By John Carr, NMA Massachusetts Activist
“… where all the women are strong, all the men are good-looking, and all the children are above average.” — some boring guy on public radio
It is well known(*) that most drivers consider themselves above average. Maybe they are right.
I’ve never hit anybody, she always obeys the speed limit, and he is courteous at merges. Each of us claims to be a good driver for those reasons. Meanwhile, she complains that I speed. I point out that she keeps crashing. We both notice Mr. Polite Merger gets a little tailgatey(**) once he moves into the left lane. So each of us is better than the other two, i.e. above average, and has the facts to prove it.
Being a “good” driver is too vague. What’s the best bank? Is it the one with the highest interest rate on CDs, the biggest fee-free ATM network, or the lowest fee for deposits under $1,000?
Civil engineers have a mathematical model of a bad driver, who has slow reflexes and is afraid to brake hard. They generally design highways so bad drivers can safely exceed the speed limit.
But it’s not a good model of a bad driver. Braking a little harder rarely makes the difference between a hit and a near miss.(***) Accidents usually involve a combination of bad judgment, bad luck, and failure to pay attention.
I was in the right lane in heavy traffic approaching an exit. A truck threatened to change lanes on top of me. I accelerated from beside the cab to just ahead of it. Traffic ahead of me stopped while my eyes were looking left. I stopped in plenty of time. The guy behind me also had plenty of time to stop, but he didn’t notice for a couple seconds that he needed to.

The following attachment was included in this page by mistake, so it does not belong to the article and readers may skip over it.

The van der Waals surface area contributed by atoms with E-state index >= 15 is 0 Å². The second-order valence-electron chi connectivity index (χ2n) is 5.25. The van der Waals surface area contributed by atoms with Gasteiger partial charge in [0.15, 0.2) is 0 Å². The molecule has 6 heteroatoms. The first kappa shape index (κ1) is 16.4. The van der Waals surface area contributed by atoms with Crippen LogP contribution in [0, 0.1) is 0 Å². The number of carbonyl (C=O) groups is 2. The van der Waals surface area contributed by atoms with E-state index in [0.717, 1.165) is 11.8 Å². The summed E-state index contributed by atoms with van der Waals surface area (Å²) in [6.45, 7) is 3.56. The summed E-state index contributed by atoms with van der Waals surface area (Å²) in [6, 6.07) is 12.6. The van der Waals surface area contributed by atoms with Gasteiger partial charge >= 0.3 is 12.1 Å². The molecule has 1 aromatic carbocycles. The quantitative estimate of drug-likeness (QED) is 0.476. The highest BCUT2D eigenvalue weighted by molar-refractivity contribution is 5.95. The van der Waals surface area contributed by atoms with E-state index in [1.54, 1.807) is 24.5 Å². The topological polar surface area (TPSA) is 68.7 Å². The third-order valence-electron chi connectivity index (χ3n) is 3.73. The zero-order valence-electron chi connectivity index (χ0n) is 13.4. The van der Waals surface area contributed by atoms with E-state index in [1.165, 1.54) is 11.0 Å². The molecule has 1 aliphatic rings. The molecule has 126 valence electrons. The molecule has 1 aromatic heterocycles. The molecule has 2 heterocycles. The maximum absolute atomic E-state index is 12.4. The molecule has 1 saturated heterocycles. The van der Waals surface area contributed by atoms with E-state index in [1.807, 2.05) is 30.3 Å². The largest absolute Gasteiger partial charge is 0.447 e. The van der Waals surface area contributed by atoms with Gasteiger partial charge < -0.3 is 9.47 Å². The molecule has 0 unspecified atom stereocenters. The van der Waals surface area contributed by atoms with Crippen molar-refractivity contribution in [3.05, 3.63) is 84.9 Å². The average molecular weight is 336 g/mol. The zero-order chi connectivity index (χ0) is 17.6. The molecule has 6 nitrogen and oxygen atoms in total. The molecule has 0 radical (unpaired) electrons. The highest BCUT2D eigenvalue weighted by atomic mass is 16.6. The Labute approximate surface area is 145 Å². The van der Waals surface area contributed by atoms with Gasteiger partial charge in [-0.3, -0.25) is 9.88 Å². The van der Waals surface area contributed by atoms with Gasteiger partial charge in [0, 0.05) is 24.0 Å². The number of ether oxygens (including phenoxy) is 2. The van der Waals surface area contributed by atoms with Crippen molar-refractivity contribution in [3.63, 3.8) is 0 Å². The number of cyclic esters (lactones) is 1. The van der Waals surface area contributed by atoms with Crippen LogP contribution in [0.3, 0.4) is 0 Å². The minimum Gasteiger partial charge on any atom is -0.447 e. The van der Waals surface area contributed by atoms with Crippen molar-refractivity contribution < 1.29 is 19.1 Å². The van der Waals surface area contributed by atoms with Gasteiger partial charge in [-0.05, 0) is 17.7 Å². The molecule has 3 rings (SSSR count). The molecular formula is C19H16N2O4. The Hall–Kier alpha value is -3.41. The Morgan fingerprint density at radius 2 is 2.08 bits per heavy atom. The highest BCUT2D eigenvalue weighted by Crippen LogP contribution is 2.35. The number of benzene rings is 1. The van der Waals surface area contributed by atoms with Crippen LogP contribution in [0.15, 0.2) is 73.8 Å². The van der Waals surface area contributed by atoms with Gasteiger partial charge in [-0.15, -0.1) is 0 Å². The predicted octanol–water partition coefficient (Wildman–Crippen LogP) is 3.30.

So his insurance company wrote me a check.
Government statisticians will file that under aggressive driving (following too close), but it wasn’t. We all started with plenty of following distance, moving with the flow of traffic at 25 in a 55. If the truck driver hadn’t started to drift OR I had braked instead of accelerating OR the guy behind me had been looking at the road ahead OR he had swerved onto the shoulder, no accident.
The mundane is a bigger cause of accidents than the spectacular. Failure of situational awareness. Complex situations. Mistakes. Putting yourself in situations where somebody else’s mistake could ruin your day.
If you still want an objective measure, here is one. Count the number of accidents each driver has had over the past 5 years. Fewer is better. Most drivers have none. You will find that the median driver has fewer accidents than the mean. In other words, the average driver is better than average.
You can decide if you like that definition. Or if it’s below average.
(*) Meaning I haven’t bothered to look up a source.
(**) This might not be a real word.
(***) If you nearly missed him, doesn’t that mean you hit him?